ATMs or Automated Teller Machines, are an essential part of modern life.

In many families both the adults work, making it impossible to reach the bank to withdraw cash. ATMs do make this possible.

ATMs are of two basic types, hole in the wall machines set into a reinforced bunker, and retailer cash machines, standing in shops and other premises. Retailer cash machines may be front or rear-loading.

Why are there so many ATMs? Retailers want one in their premises. ATMs attract customers and over half of the money withdrawn from a retailer ATM is spent on the premises. There are some costs involved, with the retailer paying for phone line costs and power consumption of the ATM, so there has to be substantial benefits for so many retailers to be clamoring for an ATM.

Retailers have several choices. They can choose which bank network the ATM is connected, though the ATM will process transactions from customers of all banks.

The retailer can also choose to load the ATM with their own cash takings, saving bank charges and loading charges from Cash in Transit companies. This depends on the retailer having sufficient high quality notes to load the ATM once or twice each week, few people want to be doing this on a daily basis because it must be done with the premises in a secure condition and out of opening hours.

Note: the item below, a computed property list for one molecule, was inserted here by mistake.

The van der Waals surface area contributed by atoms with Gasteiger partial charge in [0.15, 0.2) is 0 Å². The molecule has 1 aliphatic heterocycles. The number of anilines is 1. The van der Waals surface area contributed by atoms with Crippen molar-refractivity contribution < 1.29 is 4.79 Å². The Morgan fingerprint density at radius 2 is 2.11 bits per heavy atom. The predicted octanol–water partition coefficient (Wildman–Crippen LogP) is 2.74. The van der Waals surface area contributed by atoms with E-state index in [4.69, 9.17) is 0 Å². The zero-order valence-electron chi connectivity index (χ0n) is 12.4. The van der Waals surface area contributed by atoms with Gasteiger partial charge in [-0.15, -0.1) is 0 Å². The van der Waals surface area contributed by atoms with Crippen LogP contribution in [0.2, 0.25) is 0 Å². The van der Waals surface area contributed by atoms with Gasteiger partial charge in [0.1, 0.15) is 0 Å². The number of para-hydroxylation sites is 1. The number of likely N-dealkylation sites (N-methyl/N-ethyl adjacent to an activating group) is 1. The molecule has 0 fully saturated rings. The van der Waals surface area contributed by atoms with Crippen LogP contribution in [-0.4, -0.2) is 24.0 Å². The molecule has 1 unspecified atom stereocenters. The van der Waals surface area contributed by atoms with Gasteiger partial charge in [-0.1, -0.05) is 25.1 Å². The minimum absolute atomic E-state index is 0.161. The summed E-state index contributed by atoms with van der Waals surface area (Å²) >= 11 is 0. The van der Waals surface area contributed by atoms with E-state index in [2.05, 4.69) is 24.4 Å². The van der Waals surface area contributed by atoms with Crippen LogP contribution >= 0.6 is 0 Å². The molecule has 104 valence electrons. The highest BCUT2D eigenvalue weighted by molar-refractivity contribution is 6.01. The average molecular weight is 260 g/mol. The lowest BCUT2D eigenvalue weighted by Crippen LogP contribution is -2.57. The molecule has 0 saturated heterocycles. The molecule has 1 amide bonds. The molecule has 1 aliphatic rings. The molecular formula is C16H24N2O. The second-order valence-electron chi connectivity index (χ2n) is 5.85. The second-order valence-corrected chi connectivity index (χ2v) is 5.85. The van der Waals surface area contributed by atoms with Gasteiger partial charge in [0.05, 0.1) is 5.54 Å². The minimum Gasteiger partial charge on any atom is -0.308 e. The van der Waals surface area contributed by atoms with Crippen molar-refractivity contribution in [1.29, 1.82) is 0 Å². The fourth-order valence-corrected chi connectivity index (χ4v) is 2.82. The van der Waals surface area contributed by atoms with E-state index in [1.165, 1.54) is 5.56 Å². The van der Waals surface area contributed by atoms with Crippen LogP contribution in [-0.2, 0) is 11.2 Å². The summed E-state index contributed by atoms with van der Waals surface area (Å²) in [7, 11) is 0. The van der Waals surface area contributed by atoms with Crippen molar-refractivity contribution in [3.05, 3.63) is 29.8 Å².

As an alternative to loading their own cash, retailers are increasingly asking the ATM providers to organize cash loading. A security company will survey the site, talk to the retailer about what is required in terms of security procedures, and assume responsibility for loading the machine. The security company may require a secure room, like an office, where the can work on the cash cassettes.

Retailers have a choice between front and rear loading machines. Rear loaders have to be accessible from front and rear, so are usually inserted in a solid wall, with an office or store room at the rear. The safe opens at the rear and they are loaded from the rear, so the store can stay open while the ATM is being loaded. Rear loaders are much more secure, from a cash loading perspective.

Front loading ATMs take up less space, but the security procedures when the ATM is being loaded are more intrusive. Some security companies will insist on shutters being down and the shop empty while the Cash in Transit crew are on the premises. Other companies will only insist on this while the ATM safe is only actually open.

The retailer must balance the inconvenience of locking the store while the security company are working, against the alternative inconvenience and security concerns of doing the job themselves before or after normal opening hours.

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